The binding assay utilized a yeast one-hybrid system (CLONTECH, Palo Alto, CA). The bait was the triple tandem copies of the CAD1-A W-box palindrome (3× W-box, 5′-TGGAGTCAAAATTGACCGTTGGAGTCAAAATTGACCGTTGGAGTCAAAATTGACCGT-3′). This fragment was inserted into pHISi and pLacZi vectors, respectively, and the two resultant plasmids were introduced into yeast cells, forming HWLW. The ORF of the GaWRKY1 was in-frame fused with the GAL4 activation domain of the one-hybrid vector pGAD424, forming pGAD-GaWRKY1. HWLW cells were then transformed with the pGAD424 and pGAD-GaWRKY1, respectively.

Electrophoretic Mobility Shift Assay

The ORF of GaWRKY1 was inserted into the expression vector pGEX-4T-1 (Amersham Pharmacia Biotech, Uppsala). GST and GST-GaWRKY1 proteins were then purified according to the instruction manual. Isolation of nuclear proteins from Vde-treated suspension cells of G. arboreum and EMSA were performed according to the published protocols (Rushton et al., 1995; Yang et al., 1999).

Plant Transformation and GUS Activity Assay

The promoters of CAD1-A (pCAD1-A) and GaWRKY1 (pGaWRKY1) were inserted into the pBI121 vector (CLONTECH), respectively, replacing the 35S promoter. These two promoter-GUS plasmids were transferred into tobacco plants by a leaf-disc method, as described previously (Liang et al., 2000), and the resulting transgenic plants were named NtpCAD1-A::GUS and NtpGaWRKY1::GUS, respectively. Arabidopsis plants were transformed with the constructs of 35S::GaWRKY1 and pCAD1-A::GUS by a floral-dip method (Clough and Bent, 1998), and the transgenic plants were named At35S::GaWRKY1 and AtpCAD1-A::GUS, respectively.

The W-box (AGTCAAAATTGACC) in pCAD1-A was mutated into ATTCAAATTGAAC by mega-primer method (Barik, 1993) with the primer mWboxP (5′-GGAAGTTGGATTCAAAATTGAA-3′); the resulting promoter was named mpCAD1-A. pCAD1-A and mpCAD1-A were inserted into the modified pBI121 vector harboring an intron-containing GUS, replacing the 35S promoter, respectively. For 35S::GaWRKY1, the ORF of GaWRKY1 was inserted into pBI121, replacing GUS. The two promoter-GUS plasmids and the 35S::GaWRKY1 were introduced into Agrobacterium strain GV3101, respectively. Transient assay using tobacco leaves was performed as described (Yang et al., 2000). The ratio of 35S::GaWRKY1 to pCAD1-A::GUS or to mpCAD1-A::GUS was adjusted 3:5 for coinfiltration.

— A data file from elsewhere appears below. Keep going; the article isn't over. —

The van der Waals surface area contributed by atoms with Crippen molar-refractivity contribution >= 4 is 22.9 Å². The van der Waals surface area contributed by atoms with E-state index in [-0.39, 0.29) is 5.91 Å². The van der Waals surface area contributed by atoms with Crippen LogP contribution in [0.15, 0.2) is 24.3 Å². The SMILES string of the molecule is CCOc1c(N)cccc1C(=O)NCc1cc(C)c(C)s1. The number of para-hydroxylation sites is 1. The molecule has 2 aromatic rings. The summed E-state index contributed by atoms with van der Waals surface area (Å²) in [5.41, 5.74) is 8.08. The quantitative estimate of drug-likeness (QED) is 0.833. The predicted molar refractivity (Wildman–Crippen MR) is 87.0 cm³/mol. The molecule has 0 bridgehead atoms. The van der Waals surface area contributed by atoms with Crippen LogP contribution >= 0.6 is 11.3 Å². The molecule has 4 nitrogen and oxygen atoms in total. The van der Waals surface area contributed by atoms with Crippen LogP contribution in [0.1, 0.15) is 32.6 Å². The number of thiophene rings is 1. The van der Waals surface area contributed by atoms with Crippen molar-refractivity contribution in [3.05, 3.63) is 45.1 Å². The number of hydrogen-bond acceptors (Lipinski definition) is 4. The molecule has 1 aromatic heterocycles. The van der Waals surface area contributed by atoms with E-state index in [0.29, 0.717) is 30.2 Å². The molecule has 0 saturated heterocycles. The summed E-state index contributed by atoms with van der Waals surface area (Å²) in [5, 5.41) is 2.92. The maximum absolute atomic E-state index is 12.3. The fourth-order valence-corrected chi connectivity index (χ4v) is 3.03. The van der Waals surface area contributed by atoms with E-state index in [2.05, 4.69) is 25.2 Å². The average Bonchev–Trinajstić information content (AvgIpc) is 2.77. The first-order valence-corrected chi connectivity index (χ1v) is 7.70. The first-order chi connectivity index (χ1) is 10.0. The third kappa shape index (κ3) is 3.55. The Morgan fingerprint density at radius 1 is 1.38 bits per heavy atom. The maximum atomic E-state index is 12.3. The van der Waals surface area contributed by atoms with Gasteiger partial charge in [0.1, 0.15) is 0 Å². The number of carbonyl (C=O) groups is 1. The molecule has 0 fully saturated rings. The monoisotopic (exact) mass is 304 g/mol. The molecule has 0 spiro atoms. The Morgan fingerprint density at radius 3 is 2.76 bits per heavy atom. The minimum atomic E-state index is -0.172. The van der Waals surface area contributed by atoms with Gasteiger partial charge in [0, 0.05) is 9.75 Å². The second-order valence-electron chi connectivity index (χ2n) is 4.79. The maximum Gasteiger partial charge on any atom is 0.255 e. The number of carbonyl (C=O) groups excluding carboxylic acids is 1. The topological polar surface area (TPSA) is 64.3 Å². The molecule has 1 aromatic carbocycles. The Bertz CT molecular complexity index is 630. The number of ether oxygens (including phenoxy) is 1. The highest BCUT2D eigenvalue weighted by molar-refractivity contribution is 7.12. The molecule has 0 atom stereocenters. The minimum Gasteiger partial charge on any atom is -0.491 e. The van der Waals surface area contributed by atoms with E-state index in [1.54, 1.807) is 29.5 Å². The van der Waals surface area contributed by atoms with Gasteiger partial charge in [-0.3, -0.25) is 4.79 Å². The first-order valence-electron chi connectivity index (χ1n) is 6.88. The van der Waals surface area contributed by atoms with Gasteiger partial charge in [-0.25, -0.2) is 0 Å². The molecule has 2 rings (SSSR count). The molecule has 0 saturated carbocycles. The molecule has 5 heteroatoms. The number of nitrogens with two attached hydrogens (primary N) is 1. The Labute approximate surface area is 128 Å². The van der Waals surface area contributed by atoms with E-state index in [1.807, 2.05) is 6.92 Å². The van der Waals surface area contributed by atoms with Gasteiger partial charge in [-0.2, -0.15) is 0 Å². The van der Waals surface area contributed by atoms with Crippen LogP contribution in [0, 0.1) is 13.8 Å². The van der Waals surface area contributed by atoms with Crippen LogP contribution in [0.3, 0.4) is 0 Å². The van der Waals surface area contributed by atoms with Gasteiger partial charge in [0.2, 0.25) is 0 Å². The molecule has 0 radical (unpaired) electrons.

A fluorimetric assay with 4-umbelliferyl-d-glucuronide as substrate was used to determine GUS activities, and the expression pattern was visualized with a histochemical staining using X-Gluc as substrate (Jefferson, 1987). Quantitative analysis was performed at least three times throughout this investigation.

Sequence data from this article have been deposited with the EMBL/GenBank data libraries under accession number AY507929.


We thank Professor Zongyang Wang, Dr. Hui Shen, and Mr. Bin Luo for their advice on EMSA and help on manuscript preparation.


1This work was supported by the National Natural Science Foundation of China (grant nos. 30030020 and 39925005), the National 973 program (grant no. 2002CB111301), and the Chinese Academy of Sciences (grant no. KSCX2–SW–313).

Article, publication date, and citation information can be found at www.plantphysiol.org/cgi/doi/10.1104/pp.104.038612.


  • Asai T, Tena G, Plotnikova J, Willmann MR, Chiu WL, Gomez-Gomez L, Boller T, Ausubel FM, Sheen J (2002) MAP kinase signalling cascade in Arabidopsis innate immunity. Nature 415: 977–983 [PubMed]
  • Aharoni A, Giri AP, Deuerlein S, Griepink F, De Kogel WJ, Verstappen FW, Verhoeven HA, Jongsma MA, Schwab W, Bouwmeester HJ (2003) Terpenoid metabolism in wild-type and transgenic Arabidopsis plants. Plant Cell 15: 2866–2884 [PMC free article] [PubMed]
  • Barik S (1993) Site-directed mutagenesis by double polymerase chain reactions. In BA White, ed, PCR Protocols. Methods in Molecular Biology, Vol 15. Humana Press, Totowa, NJ, pp 277–286
  • Bell AA (1986) Physiology of secondary products. In JR Mauney, JM Stewart, eds, Cotton Physiology. The Cotton Foundation, Memphis, TN, pp 597–621
  • Bell AA, Stipanovic RD (1977) The chemical composition, biological activity, and genetics of pigment glands in cotton. In Beltwide Cotton Production Research Conference, January 10-12, 1977, Atlanta
  • Bleecker AB, Patterson SE (1997) Last exit: senescence, abscission, and meristem arrest in Arabidopsis. Plant Cell 9: 1169–1179 [PMC free article] [PubMed]
  • Chappell J (1995) The biochemistry and molecular biology of isoprenoid metabolism. Plant Physiol 107: 1–6 [PMC free article] [PubMed]
  • Chen C, Chen Z (2002) Potentiation of developmentally regulated plant defense response by AtWRKY18, a pathogen-induced Arabidopsis transcription factor. Plant Physiol 129: 706–716 [PMC free article] [PubMed]